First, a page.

Introduction to My Polyphasic Sleep Schedule

Published 19 Jun 2012 16:05

Published 18 Jun 2012

Hello! My name is Chase Hamilton. I’m 18, skinny and tall. I’ve never really been bothered by health or sleep problems (in fact, I consider myself to be more healthy than many), so this coming polyphasic sleep experiment should be fairly indicative of the importance of sleep and the adaptability of the human body.

While most people sleep for around 8 hours in a single block (monophasic), I’ve decided to begin sleeping in 3 separate blocks (triphasic) for 90 minutes apiece. This would result in being asleep for about 4.5 hours a day, rather than the suggested 8. My goal is to force myself to stay on this schedule indefinitely, and eventually to make my circadian rhythm adapt to what I do. If all goes well, I’ll be just as energized, awake, and aware as my monophasic brethren, but with more time on my hands.

There are many types of polyphasic sleep schedules, including the Everyman (containing a 4 hour “core-sleep” and three 20 minute naps throughout the day) and the Uberman (which consists of six 20 minute naps throughout the day), and most have been proven to be viable to some people, or for certain durations.

Here’s my planned sleep schedule:

5:00 AM – 6:30 AM
1:30 PM – 3:00 PM
10:30 PM – 12:00 AM

If you’re interested in polyphasic sleep, then here’s the method behind the madness of choosing this particular schedule:

First of all, I know I want to sleep in 90 minute intervals, which is the average length of a sleep cycle (Through stages 1-4 which contain sleep spindles, “deep sleep” and more, then into REM). Humans naturally are subject to wake immediately after REM, before delving back in and starting another cycle (anyone else often wake up around 3:30 AM before going back to sleep?). Waking during the middle of a sleep cycle tends to leave you groggy and fatigued, whereas waking as soon as you emerge from REM helps to overcome such “sleep inertia” and increases your energy throughout the entire day. 90 minute naps not only ensure full cycles of sleep (containing every stage), but they also make waking up easy and grant you more energy. Shorter naps such as those in the Uberman don’t seem to give the body enough of any particular stage of sleep, nor do they make waking easy.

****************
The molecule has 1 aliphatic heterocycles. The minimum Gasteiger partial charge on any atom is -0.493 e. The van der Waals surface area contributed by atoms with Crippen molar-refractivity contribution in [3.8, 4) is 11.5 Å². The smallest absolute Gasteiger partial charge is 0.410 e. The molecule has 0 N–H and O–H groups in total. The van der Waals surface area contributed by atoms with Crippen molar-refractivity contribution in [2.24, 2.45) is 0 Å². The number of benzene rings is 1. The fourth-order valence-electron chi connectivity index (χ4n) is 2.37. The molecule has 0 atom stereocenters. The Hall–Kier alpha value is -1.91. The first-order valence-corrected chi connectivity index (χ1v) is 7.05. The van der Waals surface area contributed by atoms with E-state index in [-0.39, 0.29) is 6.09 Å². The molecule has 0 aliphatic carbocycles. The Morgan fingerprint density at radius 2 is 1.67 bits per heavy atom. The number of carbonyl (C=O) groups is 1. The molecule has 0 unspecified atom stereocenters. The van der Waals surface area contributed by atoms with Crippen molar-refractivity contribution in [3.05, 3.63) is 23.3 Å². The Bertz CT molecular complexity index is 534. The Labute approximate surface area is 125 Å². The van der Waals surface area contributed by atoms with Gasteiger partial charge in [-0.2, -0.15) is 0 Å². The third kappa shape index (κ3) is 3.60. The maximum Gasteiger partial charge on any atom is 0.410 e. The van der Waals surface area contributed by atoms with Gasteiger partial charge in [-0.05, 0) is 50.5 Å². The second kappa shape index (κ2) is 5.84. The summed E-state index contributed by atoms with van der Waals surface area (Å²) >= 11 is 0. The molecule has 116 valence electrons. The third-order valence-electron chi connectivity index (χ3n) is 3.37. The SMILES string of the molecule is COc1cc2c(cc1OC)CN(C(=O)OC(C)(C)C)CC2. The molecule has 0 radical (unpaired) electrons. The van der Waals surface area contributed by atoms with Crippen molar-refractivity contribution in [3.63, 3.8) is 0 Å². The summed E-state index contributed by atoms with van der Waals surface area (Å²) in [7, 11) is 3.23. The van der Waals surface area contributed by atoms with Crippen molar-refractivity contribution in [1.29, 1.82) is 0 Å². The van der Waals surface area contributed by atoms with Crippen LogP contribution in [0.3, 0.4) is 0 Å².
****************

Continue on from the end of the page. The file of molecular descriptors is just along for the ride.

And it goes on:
[Protip – set your alarm for the closest 90-minute increment to when you wish to wake up to help avoid sleep inertia. Instead of sleeping for 8 hours, sleep for 7.5 – it’s amazing how getting less sleep can make you more awake if you time it right!]

How about the timing of the naps? It’s designed to work well with our natural body-clock. The body’s circadian rhythm controls your urge to sleep. When the body thinks you should be sleeping, it releases a hormone called “melatonin”, which makes you sleepy. This chemical is triggered by visual darkness. In the light, however, your body tends to produce serotonin, along with adrenaline and cortisol, which boost wakefulness and energy.

Throughout the course of a day, the body varies its production of each chemical. When you wake up to sunrise, you immediately begin producing the wakeful chemicals. Around mid-day (1-3 PM), your metabolism peaks, and the body drops in its production of cortisol, resulting in a noticeable lack of energy. After a bit, the body picks back up in its production of the wakeful brew, until the sunset triggers the release of melatonin.

My hope is that my schedule goes well with the natural urges of the body, which reduces the awkward adaptation period (usually 10 days) – almost always extremely tiring. My 1:30 nap coincides well with the afternoon lethargy, the evening nap takes advantage of the onset of darkness which makes us naturally tired, and the morning nap fools the body by going to sleep in the dark, and awaking in the light, which helps it to produce the chemicals needed to make it through the day.

Comments (1)

Add a New Comment
or Sign in as Wikidot user
(will not be published)
- +
Unless otherwise stated, the content of this page is licensed under Creative Commons Attribution-ShareAlike 3.0 License